Friday, October 03, 2003
Kos has done an excellent job of highlighting US casualties, which puts a human face on eth sacrifice that our troops are making out of duty. That puts the Bush Administration's treatment of our troops all the more despicable. But the fact that American troops are dying (Bush Lied, people died) is NOT an argument for withdrawal! It's a condemnation of the fundamental distrust of the American people by the Administration, and a call to multilateralism and cooperation with the international community.
Many liberals and Bush opponents do not understand this essential reality. For example, Kucinich and his supporters have endless rhetoric about withdrawing US troops immediately, completely oblivious to the obvious consequences.
Steven Den Beste has an excellent essay which describes exactly why we cannot abandon Iraq as we did Afghanistan after the Cold War, that is essential reading. I urge everyone to read this essay in its entirety, but here are some relevant excerpts.
If you have to pay the awful expense in blood and treasure to fight and win a war, then if you're smart you'll try to make sure you never have to fight that particular war again. A war to end all wars probably won't ever happen unless it's one which annihilates our species, but at least you can make sure that you don't have to again fight the foe you just defeated.
You don't want to do what the US did in 1991: wound a foe badly but leave him standing. And you don't want to do what the treaty of Versailles did: create a situation where there's a strong likelihood of further war later.
The new Iraqi government doesn't have to look like ours, but it does have to be secular and democratic, and the new constitution has to guarantee certain fundamental civil rights to the people of Iraq, including in particular the right of free speech, free press and legal equality for women.
But once that's in place, if we then shake the hands of Iraq's new moderate leaders and go home, it could all fall apart within just a few years. In the 1930's in Germany, the Nazi party took power by winning elections within the rules of the democratic system there but then eliminated that democratic system and converted the nation to a dictatorship; extremists in Iraq might do the same. When Iraq is militarily weak after the war, hostile or ambitious neighbors might take that opportunity to invade. If Iraq builds up a military force to defend itself, that could in turn be seen as a threat by other nations there, especially smaller ones like Kuwait. Any of those could lead to war; all of them represent long term failure.
That's why we can't leave. We had to occupy both Japan and Germany for decades, and we're going to have to do the same in Iraq. In a year or two or five, whenever enough progress has been made to permit it, a new constitution will be put into place and the Iraqis will elect their own government, and we'll turn power over to them. But we will need to keep a substantial military force there afterwards for the foreseeable future, on the order of 30 years.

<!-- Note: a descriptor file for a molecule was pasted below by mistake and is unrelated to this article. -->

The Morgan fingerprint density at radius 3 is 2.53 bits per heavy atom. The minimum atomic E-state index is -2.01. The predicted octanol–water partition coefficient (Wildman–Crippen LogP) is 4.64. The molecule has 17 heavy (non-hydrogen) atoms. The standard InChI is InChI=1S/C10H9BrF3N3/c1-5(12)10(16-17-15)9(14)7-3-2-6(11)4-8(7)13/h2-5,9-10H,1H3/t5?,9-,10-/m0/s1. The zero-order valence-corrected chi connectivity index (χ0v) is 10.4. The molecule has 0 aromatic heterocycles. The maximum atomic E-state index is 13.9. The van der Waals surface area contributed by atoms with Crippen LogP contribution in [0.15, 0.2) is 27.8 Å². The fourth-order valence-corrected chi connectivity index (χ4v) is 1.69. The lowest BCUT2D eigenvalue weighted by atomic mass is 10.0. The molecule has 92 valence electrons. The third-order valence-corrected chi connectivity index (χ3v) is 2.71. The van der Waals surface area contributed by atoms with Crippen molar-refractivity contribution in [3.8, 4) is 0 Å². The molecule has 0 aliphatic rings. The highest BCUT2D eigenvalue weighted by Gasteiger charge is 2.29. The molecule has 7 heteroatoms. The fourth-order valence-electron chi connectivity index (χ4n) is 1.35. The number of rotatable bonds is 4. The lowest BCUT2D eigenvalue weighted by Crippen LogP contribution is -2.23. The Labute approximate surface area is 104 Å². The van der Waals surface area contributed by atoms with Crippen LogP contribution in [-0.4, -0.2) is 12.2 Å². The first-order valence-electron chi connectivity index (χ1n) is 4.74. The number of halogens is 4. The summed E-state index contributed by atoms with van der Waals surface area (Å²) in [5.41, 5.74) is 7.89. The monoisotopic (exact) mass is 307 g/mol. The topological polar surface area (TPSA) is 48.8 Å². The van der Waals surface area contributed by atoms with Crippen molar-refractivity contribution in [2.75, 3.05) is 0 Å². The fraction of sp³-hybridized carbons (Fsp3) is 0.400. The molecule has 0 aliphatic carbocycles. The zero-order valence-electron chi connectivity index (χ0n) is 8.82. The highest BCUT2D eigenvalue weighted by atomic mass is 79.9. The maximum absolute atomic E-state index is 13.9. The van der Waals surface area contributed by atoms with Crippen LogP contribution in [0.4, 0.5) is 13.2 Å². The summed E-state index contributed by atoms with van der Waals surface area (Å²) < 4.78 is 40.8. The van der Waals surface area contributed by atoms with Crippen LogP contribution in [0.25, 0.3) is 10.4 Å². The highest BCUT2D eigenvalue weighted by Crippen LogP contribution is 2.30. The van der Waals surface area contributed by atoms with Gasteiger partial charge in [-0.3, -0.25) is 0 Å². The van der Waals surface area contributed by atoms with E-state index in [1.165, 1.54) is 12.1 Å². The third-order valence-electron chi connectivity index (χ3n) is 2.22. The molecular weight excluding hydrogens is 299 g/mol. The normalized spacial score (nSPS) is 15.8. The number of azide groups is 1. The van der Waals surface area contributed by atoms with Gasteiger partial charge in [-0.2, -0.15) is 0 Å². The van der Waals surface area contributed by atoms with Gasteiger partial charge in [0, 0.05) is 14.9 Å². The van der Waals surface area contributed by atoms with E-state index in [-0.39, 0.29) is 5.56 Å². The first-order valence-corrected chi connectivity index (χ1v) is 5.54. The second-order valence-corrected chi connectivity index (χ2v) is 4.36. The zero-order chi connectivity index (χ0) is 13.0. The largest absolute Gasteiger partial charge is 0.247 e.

By their presence, our troops will say that the US guarantees that Iraq will remain peaceful, liberal, and democratic, because anyone who says otherwise will have to answer to us. Any threat of invasion by Syria, Turkey or Iran would face our troops and our air power, with all that implies. Iraq will eventually have an army and an air force but it will be far smaller than the one Saddam created, and we'll guarantee that it won't be used by Iraq to invade any other nation or oppress any minority group inside Iraq. And we will guarantee that Iraq's government never comes under the control of extremists who would then scrap the constitution and once again institute a brutal autocracy.
As they say, read the whole thing. That's why Dean is right - and why we are committed to Iraq, now for better or for worse.
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Obama 2008 - I want my country back
Nation-Building was founded by Aziz Poonawalla in August 2002 under the name Dean Nation. Dean Nation was the very first weblog devoted to a presidential candidate, Howard Dean, and became the vanguard of the Dean netroot phenomenon, raising over $40,000 for the Dean campaign, pioneering the use of Meetup, and enjoying the attention of the campaign itself, with Joe Trippi a regular reader (and sometime commentor). Howard Dean himself even left a comment once. Dean Nation was a group weblog effort and counts among its alumni many of the progressive blogsphere's leading talent including Jerome Armstrong, Matthew Yglesias, and Ezra Klein. After the election in 2004, the blog refocused onto the theme of "purple politics", formally changing its name to Nation-Building in June 2006. The primary focus of the blog is on articulating purple-state policy at home and pragmatic liberal interventionism abroad.